December 15, 2018
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Despite claims of chaos and confusion, Nov. 6 election was well run

Robert F. Bukaty | AP
Robert F. Bukaty | AP
Ballots are prepared to be tabulated for Maine's 2nd Congressional District's House election in Augusta, Nov. 12, 2018.

The League of Women Voters of Maine stands for election integrity, including the accurate and transparent implementation of ranked-choice voting.

Despite recent attacks by Bruce Poliquin, the incumbent who ( pending a recount) was unseated in the Nov. 6 race in Maine’s 2nd Congressional District, Mainers should be proud of the ranked-choice voting system they enacted.

The implementation of ranked-choice voting was an effort more than 17 years in the making. Since 2001, seven proposed pieces of legislation related to ranked-choice voting were introduced in the Maine Legislature; none were passed into law.

It took a 2016 citizen initiative, brought about by a public petition, for ranked-choice voting to be successfully adopted. That result was reaffirmed in the June 2018 people’s veto vote, again strongly supporting ranked-choice voting.

In the time between the passage of the ballot initiative and its actual implementation in January, lawmakers tried to undermine the public will four times in court. And once more, the voting public had to take action to defend their chosen electoral system, vetoing a law passed by the Legislature to delay the implementation of ranked choice voting until 2021.

It has been an uphill battle, and Mainers have made their preference for ranked-choice voting known again and again. But recent events show that our battle is still not over.

By all reports, the administration of both the June primary and the November general election went exceptionally well. By one calculation, 99.8 percent of Maine voters correctly marked their ballots — a sign that voters clearly understood how to vote and were not confused. Clerks reported that although the polls were busy, there were no reports of “chaos” anywhere in the state.

Yet, Poliquin and his supporters are complaining about the system.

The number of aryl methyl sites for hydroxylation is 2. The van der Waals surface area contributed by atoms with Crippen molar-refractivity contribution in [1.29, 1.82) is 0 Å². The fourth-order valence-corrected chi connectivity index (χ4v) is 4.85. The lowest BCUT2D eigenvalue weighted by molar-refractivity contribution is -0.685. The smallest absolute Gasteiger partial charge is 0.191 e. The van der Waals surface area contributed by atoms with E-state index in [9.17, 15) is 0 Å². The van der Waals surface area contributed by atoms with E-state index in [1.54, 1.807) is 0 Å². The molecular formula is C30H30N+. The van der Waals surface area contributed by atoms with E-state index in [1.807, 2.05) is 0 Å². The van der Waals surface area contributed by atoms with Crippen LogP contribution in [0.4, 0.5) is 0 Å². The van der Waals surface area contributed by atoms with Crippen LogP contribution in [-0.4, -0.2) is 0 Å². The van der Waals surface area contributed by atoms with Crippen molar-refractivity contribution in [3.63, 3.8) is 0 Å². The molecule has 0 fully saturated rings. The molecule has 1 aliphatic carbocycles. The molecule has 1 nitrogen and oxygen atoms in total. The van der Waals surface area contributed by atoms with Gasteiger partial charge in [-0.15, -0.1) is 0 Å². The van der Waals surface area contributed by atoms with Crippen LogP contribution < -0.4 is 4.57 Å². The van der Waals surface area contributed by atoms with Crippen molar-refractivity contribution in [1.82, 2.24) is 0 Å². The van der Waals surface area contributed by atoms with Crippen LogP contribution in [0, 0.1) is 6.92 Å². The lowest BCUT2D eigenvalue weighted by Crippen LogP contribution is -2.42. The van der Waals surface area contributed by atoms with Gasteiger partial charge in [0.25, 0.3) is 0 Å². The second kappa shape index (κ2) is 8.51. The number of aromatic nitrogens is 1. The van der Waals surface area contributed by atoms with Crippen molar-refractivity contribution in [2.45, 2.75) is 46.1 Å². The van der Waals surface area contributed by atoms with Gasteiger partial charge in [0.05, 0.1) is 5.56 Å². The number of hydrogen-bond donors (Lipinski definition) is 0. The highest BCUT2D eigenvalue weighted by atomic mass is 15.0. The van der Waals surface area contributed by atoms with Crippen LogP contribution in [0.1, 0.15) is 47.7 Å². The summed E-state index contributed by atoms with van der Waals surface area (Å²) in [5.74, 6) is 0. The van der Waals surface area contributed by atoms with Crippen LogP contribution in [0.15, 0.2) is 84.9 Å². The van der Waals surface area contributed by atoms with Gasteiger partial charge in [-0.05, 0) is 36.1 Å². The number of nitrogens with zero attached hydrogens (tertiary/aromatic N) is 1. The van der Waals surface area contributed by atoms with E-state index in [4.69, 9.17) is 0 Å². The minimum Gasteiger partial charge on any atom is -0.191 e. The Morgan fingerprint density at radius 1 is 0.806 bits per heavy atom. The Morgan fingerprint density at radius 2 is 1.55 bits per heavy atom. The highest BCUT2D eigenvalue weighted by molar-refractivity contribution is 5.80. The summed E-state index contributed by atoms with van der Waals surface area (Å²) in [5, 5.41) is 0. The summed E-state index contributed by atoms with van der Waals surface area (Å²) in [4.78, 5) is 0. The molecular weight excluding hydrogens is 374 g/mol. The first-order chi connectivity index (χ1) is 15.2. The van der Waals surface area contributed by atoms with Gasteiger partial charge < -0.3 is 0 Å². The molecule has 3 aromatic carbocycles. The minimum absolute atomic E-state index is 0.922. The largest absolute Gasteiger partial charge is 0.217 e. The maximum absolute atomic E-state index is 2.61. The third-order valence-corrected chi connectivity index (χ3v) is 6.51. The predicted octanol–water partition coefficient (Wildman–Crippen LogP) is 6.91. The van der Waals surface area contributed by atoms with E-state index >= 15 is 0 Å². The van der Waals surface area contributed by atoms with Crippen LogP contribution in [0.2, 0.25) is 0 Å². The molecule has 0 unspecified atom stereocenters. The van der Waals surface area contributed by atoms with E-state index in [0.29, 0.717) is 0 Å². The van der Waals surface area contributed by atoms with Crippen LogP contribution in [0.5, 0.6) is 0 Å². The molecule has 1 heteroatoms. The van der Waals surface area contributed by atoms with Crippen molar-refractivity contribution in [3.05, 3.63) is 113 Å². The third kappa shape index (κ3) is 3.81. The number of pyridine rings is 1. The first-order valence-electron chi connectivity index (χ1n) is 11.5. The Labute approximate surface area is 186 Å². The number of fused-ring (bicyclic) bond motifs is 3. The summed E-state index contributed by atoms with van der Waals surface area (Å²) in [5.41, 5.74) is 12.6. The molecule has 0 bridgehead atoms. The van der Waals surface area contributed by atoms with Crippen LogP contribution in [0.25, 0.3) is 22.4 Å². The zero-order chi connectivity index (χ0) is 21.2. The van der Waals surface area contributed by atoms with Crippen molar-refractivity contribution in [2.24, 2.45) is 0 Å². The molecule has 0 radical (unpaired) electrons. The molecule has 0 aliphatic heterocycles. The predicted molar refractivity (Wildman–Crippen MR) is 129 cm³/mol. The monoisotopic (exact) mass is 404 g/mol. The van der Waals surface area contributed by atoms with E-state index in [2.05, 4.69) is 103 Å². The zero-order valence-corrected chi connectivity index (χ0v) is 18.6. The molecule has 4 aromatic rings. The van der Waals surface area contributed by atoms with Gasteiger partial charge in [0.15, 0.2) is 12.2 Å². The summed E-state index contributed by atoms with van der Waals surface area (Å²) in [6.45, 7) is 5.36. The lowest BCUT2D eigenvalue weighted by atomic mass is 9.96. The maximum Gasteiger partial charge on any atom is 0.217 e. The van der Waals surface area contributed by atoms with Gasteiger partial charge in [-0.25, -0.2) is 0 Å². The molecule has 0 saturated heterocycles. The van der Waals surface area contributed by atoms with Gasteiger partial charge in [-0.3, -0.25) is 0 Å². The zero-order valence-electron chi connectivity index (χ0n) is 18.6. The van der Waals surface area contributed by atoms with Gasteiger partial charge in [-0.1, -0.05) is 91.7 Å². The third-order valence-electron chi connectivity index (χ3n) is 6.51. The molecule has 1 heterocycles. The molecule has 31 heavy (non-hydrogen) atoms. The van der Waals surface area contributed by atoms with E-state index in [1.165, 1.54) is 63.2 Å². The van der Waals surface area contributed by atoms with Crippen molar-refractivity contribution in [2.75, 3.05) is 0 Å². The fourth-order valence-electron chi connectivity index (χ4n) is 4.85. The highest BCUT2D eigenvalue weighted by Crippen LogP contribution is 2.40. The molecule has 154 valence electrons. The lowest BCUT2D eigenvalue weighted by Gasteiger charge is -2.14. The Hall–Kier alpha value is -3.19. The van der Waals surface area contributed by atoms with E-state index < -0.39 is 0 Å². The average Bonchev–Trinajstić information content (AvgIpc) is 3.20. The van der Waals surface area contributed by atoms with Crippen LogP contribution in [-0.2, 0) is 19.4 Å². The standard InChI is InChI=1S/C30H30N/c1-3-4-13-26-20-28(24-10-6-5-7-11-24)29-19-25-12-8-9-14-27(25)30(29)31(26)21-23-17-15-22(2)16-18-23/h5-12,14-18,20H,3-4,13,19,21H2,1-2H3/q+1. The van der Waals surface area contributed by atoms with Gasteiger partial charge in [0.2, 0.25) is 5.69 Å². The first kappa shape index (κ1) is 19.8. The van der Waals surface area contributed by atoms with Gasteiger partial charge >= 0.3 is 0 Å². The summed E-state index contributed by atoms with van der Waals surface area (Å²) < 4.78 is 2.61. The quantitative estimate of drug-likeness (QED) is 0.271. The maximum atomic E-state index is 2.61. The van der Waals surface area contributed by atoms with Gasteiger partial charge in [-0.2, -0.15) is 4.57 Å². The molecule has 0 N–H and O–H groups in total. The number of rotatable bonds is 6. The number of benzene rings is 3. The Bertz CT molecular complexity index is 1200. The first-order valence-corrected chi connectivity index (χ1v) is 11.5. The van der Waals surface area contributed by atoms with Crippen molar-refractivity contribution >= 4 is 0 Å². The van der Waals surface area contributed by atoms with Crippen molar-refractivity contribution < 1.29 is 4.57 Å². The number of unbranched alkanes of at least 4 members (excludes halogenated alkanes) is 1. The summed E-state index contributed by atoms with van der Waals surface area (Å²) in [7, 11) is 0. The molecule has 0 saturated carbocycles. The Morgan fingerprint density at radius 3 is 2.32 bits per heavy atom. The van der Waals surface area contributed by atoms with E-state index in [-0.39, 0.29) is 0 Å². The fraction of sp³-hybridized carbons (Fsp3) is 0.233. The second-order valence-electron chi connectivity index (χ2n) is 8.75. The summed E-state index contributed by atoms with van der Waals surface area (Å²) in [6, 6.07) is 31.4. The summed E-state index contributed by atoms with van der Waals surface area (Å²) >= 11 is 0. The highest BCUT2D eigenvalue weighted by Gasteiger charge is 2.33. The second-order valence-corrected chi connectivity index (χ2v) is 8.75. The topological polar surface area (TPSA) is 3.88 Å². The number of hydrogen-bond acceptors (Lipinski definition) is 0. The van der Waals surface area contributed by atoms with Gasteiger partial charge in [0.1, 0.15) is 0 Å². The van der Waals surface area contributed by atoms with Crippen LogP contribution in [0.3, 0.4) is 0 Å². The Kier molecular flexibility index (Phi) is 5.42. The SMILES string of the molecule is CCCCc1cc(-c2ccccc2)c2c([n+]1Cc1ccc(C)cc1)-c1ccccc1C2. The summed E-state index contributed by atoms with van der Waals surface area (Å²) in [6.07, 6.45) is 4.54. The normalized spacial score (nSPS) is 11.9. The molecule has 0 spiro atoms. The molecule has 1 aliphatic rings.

Poliquin’s complaints misrepresent how the ranked-choice voting system actually worked in November — well — and falsely allege widespread voter fear and confusion. Such “crying wolf” erodes public trust in their elected officials, the electoral process, and the dedicated public servants who administered the election fairly.

On Nov. 15, unofficial results for the 2nd District race were released. They were corrected in the Maine secretary of state’s final and official results, presented to the governor two days ago. The cause for correction was the result of human error, consisting of placing papers into electronic tabulation machines that should have been hand-processed. It is essential to note that these errors were completely unrelated to the use of ranked-choice voting.

The League of Women Voters of Maine, a nonpartisan organization that advocates for election integrity, has reviewed the secretary of state’s statement on the anomaly and sees no reason to doubt the final tally.

I and many other observers witnessed the complete transparency of the secretary of state’s tabulation process, conducted in an open, secure room in Augusta over the course of seven days.

It is reasonable to ask questions about any irregularity, but unfounded allegations of widespread “doubt and confusion,” such as those being made by Poliquin, don’t serve the public. In fact, they undermine the democratic process and the public’s demonstrated preference for a fairer electoral system.

In every election, the overriding goal is to make sure that every vote is properly counted. We are confident that our officials are properly administering the election and that they will continue to do so, and we urge all parties to refrain from unwarranted or inflammatory attacks on the process.

Anna Kellar is the executive director of the League of Women Voters of Maine.

 


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